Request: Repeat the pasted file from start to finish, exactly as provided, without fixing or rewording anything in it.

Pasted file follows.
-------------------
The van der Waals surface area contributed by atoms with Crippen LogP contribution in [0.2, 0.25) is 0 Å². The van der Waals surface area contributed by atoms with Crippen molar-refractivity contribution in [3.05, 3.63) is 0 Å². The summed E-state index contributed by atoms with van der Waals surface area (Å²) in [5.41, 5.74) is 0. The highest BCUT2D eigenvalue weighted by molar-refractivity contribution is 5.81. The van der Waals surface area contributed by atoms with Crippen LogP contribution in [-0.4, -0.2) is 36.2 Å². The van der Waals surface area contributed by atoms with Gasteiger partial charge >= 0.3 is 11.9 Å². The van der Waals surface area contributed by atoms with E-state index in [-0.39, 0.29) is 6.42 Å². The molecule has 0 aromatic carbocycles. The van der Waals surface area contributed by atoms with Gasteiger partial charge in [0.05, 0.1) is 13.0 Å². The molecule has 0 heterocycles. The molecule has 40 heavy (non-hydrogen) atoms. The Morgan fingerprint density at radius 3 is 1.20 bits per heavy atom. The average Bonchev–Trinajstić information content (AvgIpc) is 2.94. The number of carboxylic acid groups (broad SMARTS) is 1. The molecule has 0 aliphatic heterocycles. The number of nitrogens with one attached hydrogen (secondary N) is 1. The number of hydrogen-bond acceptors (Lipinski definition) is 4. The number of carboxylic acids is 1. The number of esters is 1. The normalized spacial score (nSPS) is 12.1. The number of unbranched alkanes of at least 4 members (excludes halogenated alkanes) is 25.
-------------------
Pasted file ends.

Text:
The van der Waals surface area contributed by atoms with Crippen LogP contribution in [0.2, 0.25) is 0 Å². The van der Waals surface area contributed by atoms with Crippen molar-refractivity contribution in [3.05, 3.63) is 0 Å². The summed E-state index contributed by atoms with van der Waals surface area (Å²) in [5.41, 5.74) is 0. The highest BCUT2D eigenvalue weighted by molar-refractivity contribution is 5.81. The van der Waals surface area contributed by atoms with Crippen LogP contribution in [-0.4, -0.2) is 36.2 Å². The van der Waals surface area contributed by atoms with Gasteiger partial charge >= 0.3 is 11.9 Å². The van der Waals surface area contributed by atoms with E-state index in [-0.39, 0.29) is 6.42 Å². The molecule has 0 aromatic carbocycles. The van der Waals surface area contributed by atoms with Gasteiger partial charge in [0.05, 0.1) is 13.0 Å². The molecule has 0 heterocycles. The molecule has 40 heavy (non-hydrogen) atoms. The Morgan fingerprint density at radius 3 is 1.20 bits per heavy atom. The average Bonchev–Trinajstić information content (AvgIpc) is 2.94. The number of carboxylic acid groups (broad SMARTS) is 1. The molecule has 0 aliphatic heterocycles. The number of nitrogens with one attached hydrogen (secondary N) is 1. The number of hydrogen-bond acceptors (Lipinski definition) is 4. The number of carboxylic acids is 1. The number of esters is 1. The normalized spacial score (nSPS) is 12.1. The number of unbranched alkanes of at least 4 members (excludes halogenated alkanes) is 25.